An operator panel 206 (see FIG. 12) is mounted at an appropriate location on the alternator 202. Although omitted in the drawings, the operator panel 206 is provided with, among others, a main switch used by the operator to turn the generator 200 ON and OFF, a pilot lamp for indicating whether the generator 200 is generating electricity normally, and the aforesaid socket for supplying the output voltage of the generator 200 to the outside. The symbols 208 and 210 respectively designate a fuel tank and a muffler connected to the exhaust pipe of the engine 18.

The structure of the CVT 16 of the second embodiment is illustrated schematically in FIG. 13. FIG. 14 is a block diagram schematically illustrating the operation of the ECU 90 in the second embodiment.

The engine control system according to the second embodiment will be explained with focus on the points of difference from that of the first embodiment. In the second embodiment, the engine 18 powers the generator 200, which is not a machine that travels. The CVT 16 of the engine control system according to the second embodiment is therefore not provided with the drive clutch 56, side clutches 62 and forward/reverse switching mechanism 102 of its counterpart in the first embodiment. The CVT 16 in the second embodiment does not differ from that in the first embodiment in other aspects.

For the same reason, the truck speed regulation lever 84, the speed regulation lever sensor 86 for sensing the position thereof, and the like are also not provided in the second embodiment, so, as shown in FIG. 14, the desired truck speed VD is excluded from the inputs to the ECU 90. The operation of the ECU 90 in the second embodiment does not differ from that in the first embodiments in other aspects. That is, the ECU 90 calculates a current command value for the motor 50 so as to make the detected engine speed NE equal to the desired engine speed NED and outputs the calculated current command value to the motor 50 to control the operation thereof.

Further, the ECU 90 calculates the command values for the hydraulic mechanisms 112, 120 so as to make the output shaft speed NOUT, which is detected by counting the output pulses of the speed sensor 124, equal to the desired output speed NOUTD, based on the detected engine speed NE, namely, the input shaft speed NIN of the CVT 16 and controls or changes the speed reduction ratio r of the CVT 16. In the second embodiment, the desired output speed NOUTD is a fixed value. When the generator 200 is used to generate an output current of a frequency of 60 Hz, it is fixed at 3,600 rpm.

Although not illustrated in the drawings, the ECU 90 turns on the aforesaid pilot lamp and, upon receiving an instruction from the operator via a switch to turn OFF (stop) the generator, complies by cutting off the ignition.

FIGS. 15 and 16 are the first and second halves of a flowchart similar to that of FIGS. 6 and 7 for explaining the operation of the engine control system according to the second embodiment. The illustrated program is executed in the ECU 90 once every predetermined time interval (e.g., 20 milliseconds).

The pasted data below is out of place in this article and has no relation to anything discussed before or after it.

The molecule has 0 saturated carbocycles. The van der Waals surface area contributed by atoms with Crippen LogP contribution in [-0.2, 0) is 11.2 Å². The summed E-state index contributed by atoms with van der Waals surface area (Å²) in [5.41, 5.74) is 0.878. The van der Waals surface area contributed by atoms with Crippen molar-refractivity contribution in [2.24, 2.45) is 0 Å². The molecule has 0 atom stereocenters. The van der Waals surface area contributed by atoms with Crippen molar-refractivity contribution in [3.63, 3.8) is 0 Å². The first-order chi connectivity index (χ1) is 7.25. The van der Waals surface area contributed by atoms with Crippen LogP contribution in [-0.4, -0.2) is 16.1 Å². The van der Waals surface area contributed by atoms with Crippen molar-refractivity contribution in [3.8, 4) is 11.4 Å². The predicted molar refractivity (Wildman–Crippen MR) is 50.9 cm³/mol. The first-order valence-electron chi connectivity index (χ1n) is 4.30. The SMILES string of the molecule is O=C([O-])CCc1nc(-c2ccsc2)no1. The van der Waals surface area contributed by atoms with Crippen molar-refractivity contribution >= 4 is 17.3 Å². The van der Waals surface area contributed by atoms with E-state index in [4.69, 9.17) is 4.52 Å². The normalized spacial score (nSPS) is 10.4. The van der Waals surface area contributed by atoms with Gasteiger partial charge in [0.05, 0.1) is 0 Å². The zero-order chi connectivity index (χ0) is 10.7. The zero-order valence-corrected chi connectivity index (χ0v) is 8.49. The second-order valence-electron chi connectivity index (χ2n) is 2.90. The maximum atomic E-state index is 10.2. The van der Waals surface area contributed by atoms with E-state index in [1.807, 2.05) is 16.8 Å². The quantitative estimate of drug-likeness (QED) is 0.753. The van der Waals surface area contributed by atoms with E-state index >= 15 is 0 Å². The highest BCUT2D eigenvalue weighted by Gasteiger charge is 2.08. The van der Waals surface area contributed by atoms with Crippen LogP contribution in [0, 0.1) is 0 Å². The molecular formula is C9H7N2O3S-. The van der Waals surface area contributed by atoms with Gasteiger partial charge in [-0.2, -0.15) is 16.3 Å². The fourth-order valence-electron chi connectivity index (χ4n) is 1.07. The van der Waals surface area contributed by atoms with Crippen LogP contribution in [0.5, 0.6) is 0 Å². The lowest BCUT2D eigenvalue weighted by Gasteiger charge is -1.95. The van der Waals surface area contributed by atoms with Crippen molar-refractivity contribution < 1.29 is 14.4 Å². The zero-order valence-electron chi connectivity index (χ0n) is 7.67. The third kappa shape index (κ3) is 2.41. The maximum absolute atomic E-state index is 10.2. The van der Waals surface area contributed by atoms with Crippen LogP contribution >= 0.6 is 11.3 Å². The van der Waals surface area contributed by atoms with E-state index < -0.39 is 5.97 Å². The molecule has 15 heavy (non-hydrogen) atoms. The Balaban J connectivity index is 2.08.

The explanation will be made focusing on the points of difference from the engine control system of the first embodiment. The processing of S100 to S106 is carried out in the same manner as that in S10 to S16 of the first embodiment, whereafter the program goes to S108, in which the engine output OP is estimated. As in the first embodiment, the engine output OP is estimated by referring to data mapped empirically beforehand.

When an increase or decrease in the load acting on the alternator 202 (i.e., the load of the engine 18) causes a deviation between the engine speed NE and the desired engine speed NED, the ECU 90 maintains the engine speed NE at the desired engine speed NED by driving the motor 50 to regulate the throttle opening θTH (i.e., regulate the engine output OP). Estimating the engine output OP therefore amounts to estimating the load (the electrical load) acting on the alternator 202.

Next, the processing of S110 to S166 is carried out in the same manner as that in S18 to S78 of the first embodiment, whereafter the program goes to S168, in which the detected output shaft speed NOUT and the desired output speed NOUTD (fixed value) are compared. S22 of the flowchart of FIG. 6 is omitted in the flowchart of the second embodiment because the desired output speed NOUTD is a fixed value in the second embodiment.

When it is found in S168 that the output shaft speed NOUT is greater than the desired output speed NOUTD (e.g., when the value of the desired engine speed NED was changed in the increase direction in S118 or other such step, thereby increasing the engine speed NE and thus increasing the output shaft speed NOUT), the program goes to S170, in which the desired speed reduction ratio rD of the CVT 16 is calculated.

The calculation of the desired speed reduction ratio rD is carried out in the same manner as in the first embodiment. However, the second embodiment does not involve setting of a desired truck (vehicle) speed. Therefore, as shown in FIG. 17, only one set of engine speeds NE for making the output shaft speed NOUT equal to the desired output speed NOUTD is empirically mapped with respect to the desired speed reduction ratio rD. In the processing of S170, the calculation or determination of the desired speed reduction ratio rD is performed by retrieval using the detected engine speed NE (more exactly, the average engine speed NEavg) as address data.